Wireless or mobile internet will evolve if it is developed in conjunction with the wired internet as a combined entity, claimed Berg Insight in a new research report.
The key to combining these two platforms of web development web 2.0, the report said.
Web 2.0, according to Tim O’Reilly, the internet publishing mogul who coined the phrase, relies on data deployed through services rather than software and this model fits with the development of mobile internet quite well.
Services known as web 2.0 such as Google have translated particularly well into the mobile web sector, with services such as Gmail and Google Search adapting to the mobile platform while delivering the same content and usability that users have come to expect from the fixed or wired internet.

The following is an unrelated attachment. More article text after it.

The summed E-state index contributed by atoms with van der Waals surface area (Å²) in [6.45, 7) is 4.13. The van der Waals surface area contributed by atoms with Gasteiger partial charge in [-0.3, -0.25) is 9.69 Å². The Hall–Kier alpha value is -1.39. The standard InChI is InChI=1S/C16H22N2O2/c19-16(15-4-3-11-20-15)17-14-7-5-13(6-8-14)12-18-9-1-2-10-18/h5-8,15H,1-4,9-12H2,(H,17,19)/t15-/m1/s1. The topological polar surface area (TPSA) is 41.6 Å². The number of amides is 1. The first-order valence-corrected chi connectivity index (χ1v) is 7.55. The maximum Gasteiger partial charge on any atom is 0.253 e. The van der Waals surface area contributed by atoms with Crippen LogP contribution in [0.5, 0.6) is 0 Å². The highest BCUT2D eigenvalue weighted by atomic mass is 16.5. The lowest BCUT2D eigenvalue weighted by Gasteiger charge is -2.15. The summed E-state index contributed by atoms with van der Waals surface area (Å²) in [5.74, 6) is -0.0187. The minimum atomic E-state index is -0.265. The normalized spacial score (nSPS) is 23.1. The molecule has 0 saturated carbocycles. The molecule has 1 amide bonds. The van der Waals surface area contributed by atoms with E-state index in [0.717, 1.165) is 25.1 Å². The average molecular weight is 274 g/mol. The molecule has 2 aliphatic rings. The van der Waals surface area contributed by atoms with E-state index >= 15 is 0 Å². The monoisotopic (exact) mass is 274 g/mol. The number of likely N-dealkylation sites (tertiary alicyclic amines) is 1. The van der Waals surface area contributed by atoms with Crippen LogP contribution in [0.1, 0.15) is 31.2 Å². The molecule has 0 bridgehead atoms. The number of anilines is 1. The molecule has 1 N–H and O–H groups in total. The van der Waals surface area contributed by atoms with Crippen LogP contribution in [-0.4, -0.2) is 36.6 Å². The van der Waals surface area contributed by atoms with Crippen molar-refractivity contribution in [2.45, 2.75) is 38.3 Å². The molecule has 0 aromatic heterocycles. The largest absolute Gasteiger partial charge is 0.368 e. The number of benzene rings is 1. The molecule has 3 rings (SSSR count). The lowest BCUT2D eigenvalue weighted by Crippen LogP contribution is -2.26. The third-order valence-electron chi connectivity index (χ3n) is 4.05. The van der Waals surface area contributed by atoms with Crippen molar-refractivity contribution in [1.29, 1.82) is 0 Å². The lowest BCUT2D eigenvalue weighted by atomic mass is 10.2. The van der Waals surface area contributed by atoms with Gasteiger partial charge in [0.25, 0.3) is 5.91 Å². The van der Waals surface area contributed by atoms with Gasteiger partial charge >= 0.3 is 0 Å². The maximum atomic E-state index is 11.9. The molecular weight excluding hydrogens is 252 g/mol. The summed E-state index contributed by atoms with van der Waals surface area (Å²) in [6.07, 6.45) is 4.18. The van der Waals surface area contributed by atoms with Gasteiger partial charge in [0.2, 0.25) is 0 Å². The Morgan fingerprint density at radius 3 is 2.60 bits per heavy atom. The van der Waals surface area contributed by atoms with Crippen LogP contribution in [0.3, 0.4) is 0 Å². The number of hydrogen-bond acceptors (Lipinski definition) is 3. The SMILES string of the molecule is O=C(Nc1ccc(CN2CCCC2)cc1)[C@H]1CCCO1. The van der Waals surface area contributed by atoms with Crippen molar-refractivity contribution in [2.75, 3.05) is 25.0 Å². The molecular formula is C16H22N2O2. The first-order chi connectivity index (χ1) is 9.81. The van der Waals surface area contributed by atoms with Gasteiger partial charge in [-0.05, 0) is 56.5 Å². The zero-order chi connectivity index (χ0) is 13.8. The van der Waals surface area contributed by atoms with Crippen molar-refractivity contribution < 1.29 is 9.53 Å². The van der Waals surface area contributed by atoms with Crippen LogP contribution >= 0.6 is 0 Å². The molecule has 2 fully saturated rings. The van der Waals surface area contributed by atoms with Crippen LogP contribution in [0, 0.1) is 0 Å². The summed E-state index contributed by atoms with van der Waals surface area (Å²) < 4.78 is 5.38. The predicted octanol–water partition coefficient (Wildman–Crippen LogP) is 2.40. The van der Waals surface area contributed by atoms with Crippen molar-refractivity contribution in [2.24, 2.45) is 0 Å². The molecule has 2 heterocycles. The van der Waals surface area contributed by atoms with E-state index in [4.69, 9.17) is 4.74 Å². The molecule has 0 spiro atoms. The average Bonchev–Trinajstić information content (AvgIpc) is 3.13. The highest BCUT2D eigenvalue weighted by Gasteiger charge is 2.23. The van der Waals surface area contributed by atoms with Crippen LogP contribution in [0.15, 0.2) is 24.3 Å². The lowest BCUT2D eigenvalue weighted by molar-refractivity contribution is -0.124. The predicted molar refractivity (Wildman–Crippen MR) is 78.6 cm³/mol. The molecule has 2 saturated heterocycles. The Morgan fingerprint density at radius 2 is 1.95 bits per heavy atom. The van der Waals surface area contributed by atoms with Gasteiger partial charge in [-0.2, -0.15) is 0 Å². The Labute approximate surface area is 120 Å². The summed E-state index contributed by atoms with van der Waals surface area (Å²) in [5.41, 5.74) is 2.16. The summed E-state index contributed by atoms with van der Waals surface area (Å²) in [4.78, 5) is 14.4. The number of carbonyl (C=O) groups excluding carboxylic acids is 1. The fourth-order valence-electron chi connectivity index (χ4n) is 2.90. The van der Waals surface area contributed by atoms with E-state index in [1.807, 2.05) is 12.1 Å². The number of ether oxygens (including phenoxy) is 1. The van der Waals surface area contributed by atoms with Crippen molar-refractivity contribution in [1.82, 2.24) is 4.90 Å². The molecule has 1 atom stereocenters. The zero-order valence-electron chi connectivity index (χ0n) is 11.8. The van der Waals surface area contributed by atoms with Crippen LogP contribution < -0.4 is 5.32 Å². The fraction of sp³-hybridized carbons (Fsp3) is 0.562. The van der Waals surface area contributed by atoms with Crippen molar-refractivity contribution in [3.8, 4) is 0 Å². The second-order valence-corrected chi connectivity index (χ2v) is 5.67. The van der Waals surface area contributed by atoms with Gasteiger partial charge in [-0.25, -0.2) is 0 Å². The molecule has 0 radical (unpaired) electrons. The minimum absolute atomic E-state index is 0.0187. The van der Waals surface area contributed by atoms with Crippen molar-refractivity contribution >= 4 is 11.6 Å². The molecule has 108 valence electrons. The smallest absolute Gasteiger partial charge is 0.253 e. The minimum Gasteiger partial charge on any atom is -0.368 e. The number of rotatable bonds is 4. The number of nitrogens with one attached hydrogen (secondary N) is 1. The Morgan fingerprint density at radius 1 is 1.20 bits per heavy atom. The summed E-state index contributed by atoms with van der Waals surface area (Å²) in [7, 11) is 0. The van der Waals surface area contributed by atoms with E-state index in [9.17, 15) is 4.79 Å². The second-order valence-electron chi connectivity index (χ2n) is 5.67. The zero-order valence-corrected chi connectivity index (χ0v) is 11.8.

“The winners on the mobile web arena will be the players that give the users what they have come to expect from the internet”, said Sabine Ehlers, associate analyst, Berg Insight.
“This could be browsing, email, IM, media and networking with the addition of the differentiators of surfing-on-the-go – such as instantaneity, personalisation and GPS location”.
The report also goes on to pinpoint cost as well as ease of use as the main road blocks to the widespread uptake of mobile internet in the West.
Berg Insight suggested that if mobile operators introduce entry-level services with “sticky”, or high-pull factors, such as instant messaging or web browsing in a monthly fee then this would make the overall cost more attractive.
Other services defined as premium content, which takes up more bandwidth, could then be charged separately, it advised.
By Marie Boran
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